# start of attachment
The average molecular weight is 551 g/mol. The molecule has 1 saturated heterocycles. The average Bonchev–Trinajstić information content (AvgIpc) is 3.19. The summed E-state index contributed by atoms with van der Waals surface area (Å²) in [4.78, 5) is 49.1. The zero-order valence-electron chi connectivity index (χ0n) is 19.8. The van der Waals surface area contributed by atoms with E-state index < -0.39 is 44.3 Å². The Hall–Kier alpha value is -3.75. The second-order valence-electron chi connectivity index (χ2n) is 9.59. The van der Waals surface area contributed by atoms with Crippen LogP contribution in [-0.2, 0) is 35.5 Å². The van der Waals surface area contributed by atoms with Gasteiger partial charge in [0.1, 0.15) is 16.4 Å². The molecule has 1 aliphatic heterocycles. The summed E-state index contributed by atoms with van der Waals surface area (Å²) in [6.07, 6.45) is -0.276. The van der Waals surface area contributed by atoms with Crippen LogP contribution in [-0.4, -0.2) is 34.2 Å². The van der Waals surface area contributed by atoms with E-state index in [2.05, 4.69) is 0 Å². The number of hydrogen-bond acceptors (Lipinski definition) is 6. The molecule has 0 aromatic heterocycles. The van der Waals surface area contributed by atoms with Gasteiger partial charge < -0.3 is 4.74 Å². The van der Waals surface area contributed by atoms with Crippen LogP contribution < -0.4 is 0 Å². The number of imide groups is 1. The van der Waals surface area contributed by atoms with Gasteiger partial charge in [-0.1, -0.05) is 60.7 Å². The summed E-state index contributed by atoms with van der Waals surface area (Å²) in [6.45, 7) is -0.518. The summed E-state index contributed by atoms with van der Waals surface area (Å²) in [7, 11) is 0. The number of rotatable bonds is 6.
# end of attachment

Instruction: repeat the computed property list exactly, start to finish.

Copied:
The average molecular weight is 551 g/mol. The molecule has 1 saturated heterocycles. The average Bonchev–Trinajstić information content (AvgIpc) is 3.19. The summed E-state index contributed by atoms with van der Waals surface area (Å²) in [4.78, 5) is 49.1. The zero-order valence-electron chi connectivity index (χ0n) is 19.8. The van der Waals surface area contributed by atoms with E-state index < -0.39 is 44.3 Å². The Hall–Kier alpha value is -3.75. The second-order valence-electron chi connectivity index (χ2n) is 9.59. The van der Waals surface area contributed by atoms with Crippen LogP contribution in [-0.2, 0) is 35.5 Å². The van der Waals surface area contributed by atoms with Gasteiger partial charge in [0.1, 0.15) is 16.4 Å². The molecule has 1 aliphatic heterocycles. The summed E-state index contributed by atoms with van der Waals surface area (Å²) in [6.07, 6.45) is -0.276. The van der Waals surface area contributed by atoms with Crippen LogP contribution in [-0.4, -0.2) is 34.2 Å². The van der Waals surface area contributed by atoms with E-state index in [2.05, 4.69) is 0 Å². The number of hydrogen-bond acceptors (Lipinski definition) is 6. The molecule has 0 aromatic heterocycles. The van der Waals surface area contributed by atoms with Gasteiger partial charge < -0.3 is 4.74 Å². The van der Waals surface area contributed by atoms with Crippen LogP contribution < -0.4 is 0 Å². The number of imide groups is 1. The van der Waals surface area contributed by atoms with Gasteiger partial charge in [-0.1, -0.05) is 60.7 Å². The summed E-state index contributed by atoms with van der Waals surface area (Å²) in [6.45, 7) is -0.518. The summed E-state index contributed by atoms with van der Waals surface area (Å²) in [7, 11) is 0. The number of rotatable bonds is 6.